Become A Water Warrior – Take The Jal Daan Pledge
India continues to struggle because of the acute water shortage. Availability of good drinking water in both rural and urban areas is turning out to be burning issue. Discussions on water scarcity invariably highlight issues such as the high level of water pollution, the problems caused by prolonged droughts, the decline in the groundwater table, and water-borne diseases, among other things. While the people living in rural areas contend with harsh weather conditions on a daily basis and travel long distances to source safe drinking water, those in cities struggle with poor quality drinking water and limited supplies. Reports show that unsafe drinking water is the root cause of 21 percent of the communicable diseases seen in the country. Further, the water from three-fourths of the rivers and lakes in India is not potable (cannot even be used for bathing) because they are highly polluted.
Despite the struggle, many people across the length and breadth of the country are striving to do a lot of things with water conservation in mind. Wells are being constructed, awareness about the importance of conserving water is being conveyed through various means, and check dams are being built to ensure the availability of safe drinking water to the needy. Studies reveal that as many as 69 crore Indians do not have access to safe drinking water. As such, India needs water warriors. You are also welcome to become a water warrior. All that you have to do is take the Jal Daan pledge and give five litres of safe drinking water to someone in need of it in your neighbourhood on a daily basis.
Don’t worry if you have not yet taken the pledge. Read on to know a little as to what some of India’s water warriors are doing towards water conservation and water management. They might inspire you to take the pledge.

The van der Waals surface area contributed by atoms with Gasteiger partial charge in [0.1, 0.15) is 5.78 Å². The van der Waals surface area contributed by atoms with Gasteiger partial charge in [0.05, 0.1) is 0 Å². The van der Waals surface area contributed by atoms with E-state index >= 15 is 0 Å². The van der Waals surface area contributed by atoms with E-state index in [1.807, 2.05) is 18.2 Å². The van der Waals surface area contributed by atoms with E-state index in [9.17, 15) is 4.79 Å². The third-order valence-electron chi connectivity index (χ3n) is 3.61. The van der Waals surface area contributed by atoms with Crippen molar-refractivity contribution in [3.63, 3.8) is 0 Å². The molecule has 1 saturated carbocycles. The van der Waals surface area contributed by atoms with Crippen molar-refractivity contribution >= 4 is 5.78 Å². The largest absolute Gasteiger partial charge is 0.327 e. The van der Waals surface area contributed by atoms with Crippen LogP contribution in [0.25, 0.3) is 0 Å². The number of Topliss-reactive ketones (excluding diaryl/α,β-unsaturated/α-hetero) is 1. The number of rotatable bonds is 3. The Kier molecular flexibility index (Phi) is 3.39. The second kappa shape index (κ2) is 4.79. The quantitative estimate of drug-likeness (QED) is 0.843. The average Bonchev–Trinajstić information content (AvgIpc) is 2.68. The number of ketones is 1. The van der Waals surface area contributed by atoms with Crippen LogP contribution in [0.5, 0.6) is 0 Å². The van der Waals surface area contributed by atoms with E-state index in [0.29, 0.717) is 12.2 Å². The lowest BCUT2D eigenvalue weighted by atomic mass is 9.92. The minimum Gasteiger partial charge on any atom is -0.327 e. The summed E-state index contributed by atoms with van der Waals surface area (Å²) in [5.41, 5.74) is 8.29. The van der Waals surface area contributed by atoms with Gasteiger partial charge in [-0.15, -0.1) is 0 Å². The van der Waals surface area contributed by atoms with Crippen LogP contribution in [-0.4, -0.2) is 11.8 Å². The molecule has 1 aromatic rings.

Ayyappa Masagi, a proponent of water conservation, has helped thousands of people change their lives by encouraging them to put rainwater harvesting into practice. A resident of Karnataka, he bought six acres of dry land in a Gadag village and planted rubber and coffee. He demonstrated that these crops can be grown even if the region does not receive copious amounts of rain. Of course, he failed several times in his attempts but the research that he carried out over the years showed that if the bore-wells are recharged and non-irrigational agriculture methods are practiced the problems could be solved. He reaped good harvests in the succeeding years and encourage others in the neighbouring areas to do the same. Ayyappa is credited with the development of thousands of such projects in 11 states across India. He has also created more than 600 lakes in various parts of the country.
India’s waterman Rajendra Singh has received many appreciations and recognition’s for his water conservation efforts in rural areas. Rajendra came to Rajasthan in 1959 for setting up health centres. On realising that people needed water more than health care, he set to work with the villagers and started building mud dams or johads, a traditional method of rainwater collection. There are about 8,600 johads and several similar structures for collecting water in Rajasthan. They provide water to more than 1,000 villages across the state.
The Malguzaars, eastern Vidarbha’s local zamindars until about two centuries back, had built many tanks. The zamindari system was abolished and the government took over the ownership of the tanks and collected water tax from the users. The tanks were left unused when the Malguzaars filed a case in the Supreme Court. Shirish Apte, executive engineer, Bhandara Minor Irrigation Division, who took charge in 2008, restored one tank in two years. Groundwater levels increased and resulted in the better fish production and agricultural output. The district administration has now restored nearly 21 tanks.
The water heroes have demonstrated that a lot can be done to make potable water available to the needy. You can contribute through Jal Daan by pledging now.
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